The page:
Scotland vows support for wave power
Wave energy in Scotland received a boost this week with the Scottish Executive's announcement that it will support a major project that will see Scottish-made Polemis devices installed in Orkney.A portion of the £8m that the Executive has already allocated to marine energy will go to support a project to install Pelamis wave devices at the European Marine Energy Centre in Orkney, executive minister Nicol Stephen said.
Speaking after a visit to the world's first commercial wave energy project in Portugal where Scottish-made Pelamis devices are to be installed, he said he wants to see the devices operating in Scotland by the summer of 2007.
"I am committed to supporting Scotland's huge wave and tidal energy resource. Scotland has a real opportunity to be a world leader in this field."
"The opportunity now exists to create a multi-million pound industry based in Scotland, employing thousands of highly skilled people," he said.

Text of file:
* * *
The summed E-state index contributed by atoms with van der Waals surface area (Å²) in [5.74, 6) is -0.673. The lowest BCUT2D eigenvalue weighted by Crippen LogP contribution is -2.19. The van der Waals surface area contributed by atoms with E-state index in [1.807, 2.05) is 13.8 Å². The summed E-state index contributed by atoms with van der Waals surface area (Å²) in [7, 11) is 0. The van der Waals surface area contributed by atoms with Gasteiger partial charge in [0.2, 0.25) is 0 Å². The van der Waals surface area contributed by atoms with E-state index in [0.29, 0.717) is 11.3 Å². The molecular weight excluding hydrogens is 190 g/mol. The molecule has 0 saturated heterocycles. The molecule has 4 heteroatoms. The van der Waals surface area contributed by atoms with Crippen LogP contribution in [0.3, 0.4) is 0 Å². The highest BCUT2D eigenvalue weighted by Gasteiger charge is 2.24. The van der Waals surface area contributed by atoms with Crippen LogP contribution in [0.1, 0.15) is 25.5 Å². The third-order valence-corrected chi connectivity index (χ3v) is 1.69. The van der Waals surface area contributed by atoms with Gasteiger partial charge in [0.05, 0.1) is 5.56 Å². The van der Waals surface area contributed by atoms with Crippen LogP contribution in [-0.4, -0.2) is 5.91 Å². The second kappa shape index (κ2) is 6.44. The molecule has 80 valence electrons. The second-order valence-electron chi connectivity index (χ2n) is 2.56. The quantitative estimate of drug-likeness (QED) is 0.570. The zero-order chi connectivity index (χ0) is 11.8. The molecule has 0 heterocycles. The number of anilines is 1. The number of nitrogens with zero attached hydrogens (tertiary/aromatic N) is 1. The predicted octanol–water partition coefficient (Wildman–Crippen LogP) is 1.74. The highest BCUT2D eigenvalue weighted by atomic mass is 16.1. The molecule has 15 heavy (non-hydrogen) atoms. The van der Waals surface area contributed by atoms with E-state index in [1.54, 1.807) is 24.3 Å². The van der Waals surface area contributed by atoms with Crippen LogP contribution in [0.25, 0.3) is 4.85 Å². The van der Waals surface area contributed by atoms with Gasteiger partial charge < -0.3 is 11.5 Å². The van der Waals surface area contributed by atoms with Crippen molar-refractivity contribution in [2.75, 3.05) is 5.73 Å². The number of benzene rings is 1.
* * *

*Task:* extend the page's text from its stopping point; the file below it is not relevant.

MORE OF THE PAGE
Changes to the Scottish renewables obligations currently being finalised should "point the way forward for marine energy," he added.
Following a deal between Ocean Power Delivery (ODP), the Edinburgh-based manufacturers of the wave devices, and a Portuguese consortium led by Enersis, the machines are set to be installed off the north coast of Portugal and should be producing 2.25MW of energy once fully operational.
Environmental group Friends of the Earth welcomed the announcement: "Wave and tidal power could supply a fifth of UK energy needs and Scotland is ideally placed to generate significant amounts of this pollution-free energy.
"However, there is a danger that unless we see full-scale devices in our waters soon that the world-leading expertise Scotland has built up will rapidly depart these shores," said FoE Scotland chief executive Duncan McLaren.
For more information on tidal power can be found in the Carbon Trust report on the future of wave and tidal technologies.